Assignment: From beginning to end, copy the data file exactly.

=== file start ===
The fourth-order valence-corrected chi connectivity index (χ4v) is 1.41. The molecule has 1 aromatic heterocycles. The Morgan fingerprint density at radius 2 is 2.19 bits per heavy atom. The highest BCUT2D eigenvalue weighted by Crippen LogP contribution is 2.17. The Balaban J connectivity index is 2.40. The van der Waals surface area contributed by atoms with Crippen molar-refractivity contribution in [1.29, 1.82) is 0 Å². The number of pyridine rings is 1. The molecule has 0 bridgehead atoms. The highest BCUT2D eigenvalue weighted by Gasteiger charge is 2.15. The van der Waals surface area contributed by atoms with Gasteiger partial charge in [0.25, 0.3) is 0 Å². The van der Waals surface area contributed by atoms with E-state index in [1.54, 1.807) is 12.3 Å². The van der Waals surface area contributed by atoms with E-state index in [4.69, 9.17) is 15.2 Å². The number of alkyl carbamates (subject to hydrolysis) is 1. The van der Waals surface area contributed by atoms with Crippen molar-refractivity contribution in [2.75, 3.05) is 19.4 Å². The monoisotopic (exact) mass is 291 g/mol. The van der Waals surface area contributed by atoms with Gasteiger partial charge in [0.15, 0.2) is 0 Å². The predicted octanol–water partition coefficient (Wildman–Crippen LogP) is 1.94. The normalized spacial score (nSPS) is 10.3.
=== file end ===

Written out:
The fourth-order valence-corrected chi connectivity index (χ4v) is 1.41. The molecule has 1 aromatic heterocycles. The Morgan fingerprint density at radius 2 is 2.19 bits per heavy atom. The highest BCUT2D eigenvalue weighted by Crippen LogP contribution is 2.17. The Balaban J connectivity index is 2.40. The van der Waals surface area contributed by atoms with Crippen molar-refractivity contribution in [1.29, 1.82) is 0 Å². The number of pyridine rings is 1. The molecule has 0 bridgehead atoms. The highest BCUT2D eigenvalue weighted by Gasteiger charge is 2.15. The van der Waals surface area contributed by atoms with Gasteiger partial charge in [0.25, 0.3) is 0 Å². The van der Waals surface area contributed by atoms with E-state index in [1.54, 1.807) is 12.3 Å². The van der Waals surface area contributed by atoms with E-state index in [4.69, 9.17) is 15.2 Å². The number of alkyl carbamates (subject to hydrolysis) is 1. The van der Waals surface area contributed by atoms with Crippen molar-refractivity contribution in [2.75, 3.05) is 19.4 Å². The monoisotopic (exact) mass is 291 g/mol. The van der Waals surface area contributed by atoms with Gasteiger partial charge in [0.15, 0.2) is 0 Å². The predicted octanol–water partition coefficient (Wildman–Crippen LogP) is 1.94. The normalized spacial score (nSPS) is 10.3.